There are so many ways to talk about communication (whoa) that if I didn't focus on one topic of subset of topics, I would have no chance of finishing this before midnight. So, in an effort to do just that, I'm going to write about the first thing that pops into my head. Welcome to my thought process:
Imagine a world where strawberries are the only regular source of fruit (where is this going?). Everybody eats them, some more than others. Not everybody likes them either but indulge in them nonetheless because it would be strange not to. Remember, everybody eats them. Now imagine in this hypothetical world that, suddenly, blueberries are introduced as an equally abundant source of fruit. Many of the people who don't like strawberries move towards the blueberries and are able to connect with one another over this sense of freedom. Would you be able to take a look at this world and say that blueberries are "ruining" how people eat strawberries? Would you be able to say that blueberries are destroying society?
It's a stupid analogy, and that's because it's a stupid argument (in my opinion). You wouldn't have much trouble these days finding someone who believes in one way or another that the advent of modern-day technology has, to some degree, decreased the proficiency of our species to communicate well. It's easy to see why: we're in a world where talking to people online or via text message is more comfortable than speaking to someone face-to-face. If you ask among your friends (I'm talking us 18-30 peeps here), I'd be willing to bet you'd find a significant percentage of people who express the sentiment that they'd rather text than call. Of course, there are pretty logical reasons as to why you would text rather than call someone—you have a simple yes/no question, you know they're somewhere they can't talk on the phone, etc., but how many of those people would still text in more dire situations? Maybe a handful, maybe all of them? And if that's the case, then maybe advances in communication technology are truly ruining our ability to speak to one another.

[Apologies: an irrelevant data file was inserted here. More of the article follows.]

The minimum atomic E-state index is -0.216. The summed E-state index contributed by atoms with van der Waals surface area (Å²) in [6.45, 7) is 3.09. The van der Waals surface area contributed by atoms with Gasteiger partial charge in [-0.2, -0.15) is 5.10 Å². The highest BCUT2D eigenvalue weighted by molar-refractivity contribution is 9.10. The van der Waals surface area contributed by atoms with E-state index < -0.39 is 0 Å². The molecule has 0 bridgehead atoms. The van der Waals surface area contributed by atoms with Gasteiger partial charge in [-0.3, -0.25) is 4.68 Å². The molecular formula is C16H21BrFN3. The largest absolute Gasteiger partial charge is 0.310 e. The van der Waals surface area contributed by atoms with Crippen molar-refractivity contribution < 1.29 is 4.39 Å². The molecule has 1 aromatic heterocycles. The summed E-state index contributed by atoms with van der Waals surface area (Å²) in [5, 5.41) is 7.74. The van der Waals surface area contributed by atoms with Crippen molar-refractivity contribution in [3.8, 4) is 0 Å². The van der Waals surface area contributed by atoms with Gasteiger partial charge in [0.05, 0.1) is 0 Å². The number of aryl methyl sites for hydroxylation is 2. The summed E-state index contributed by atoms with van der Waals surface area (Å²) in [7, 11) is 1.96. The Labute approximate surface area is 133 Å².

But it's still a weak argument. In fact, you'd probably find just as many people who share the viewpoint that communication hasn't weakened via technology, but has actually improved. Until the introduction of email, sending a message to someone on the other side of the world was no easy feat, even with phones. Now, we can pretty much instantaneously reach our international friends on our laptops and phones, even see them via video call. I mean, rovers on Mars can relay information all the way back to Earth. You can't look at just this small aspect of how communication has changed and logically come to the conclusion that technology has ruined the way we communicate.
My point is this: when the world changes, sometimes we have to change with it instead of always looking at how things have been or how they "should" be. I'll be the first to admit that I, too, once believed technology to be the hypothetical bomb that would took down human interaction. Yet, if I didn't use new tools of communication, no one would read these posts except me and whatever publication decided to print it (which, full disclosure, would be a horrible decision on their part).
Is the state of human interaction and face-to-face communication diminishing? I don't think so, but it certainly seems that way. To refer back to the strawberry/blueberry analogy (I'm so sorry), what happened when the blueberries were introduced wasn't that there was a sudden decline in strawberry quality, but rather that there was a decline in the quantity of strawberry-eaters. At the same time, there was an increase in the number of blueberry-eaters. The net population remained the same. I guess the strawberry-eaters in this situation saw that things were changing, that people were moving away from strawberries, and saw it as a bad thing when in actuality it was just...different. We're so used to speaking with each other in person (after all, it's been literally millenia) that we see this new form of communication as unwanted, unnatural even. But maybe it's time to embrace it. Maybe it's time we move towards saying, hey, I like strawberries and blueberries!
Embrace the blueberry.
...And once again, I have no clue how that became my conclusion. The profundity is lost on this post.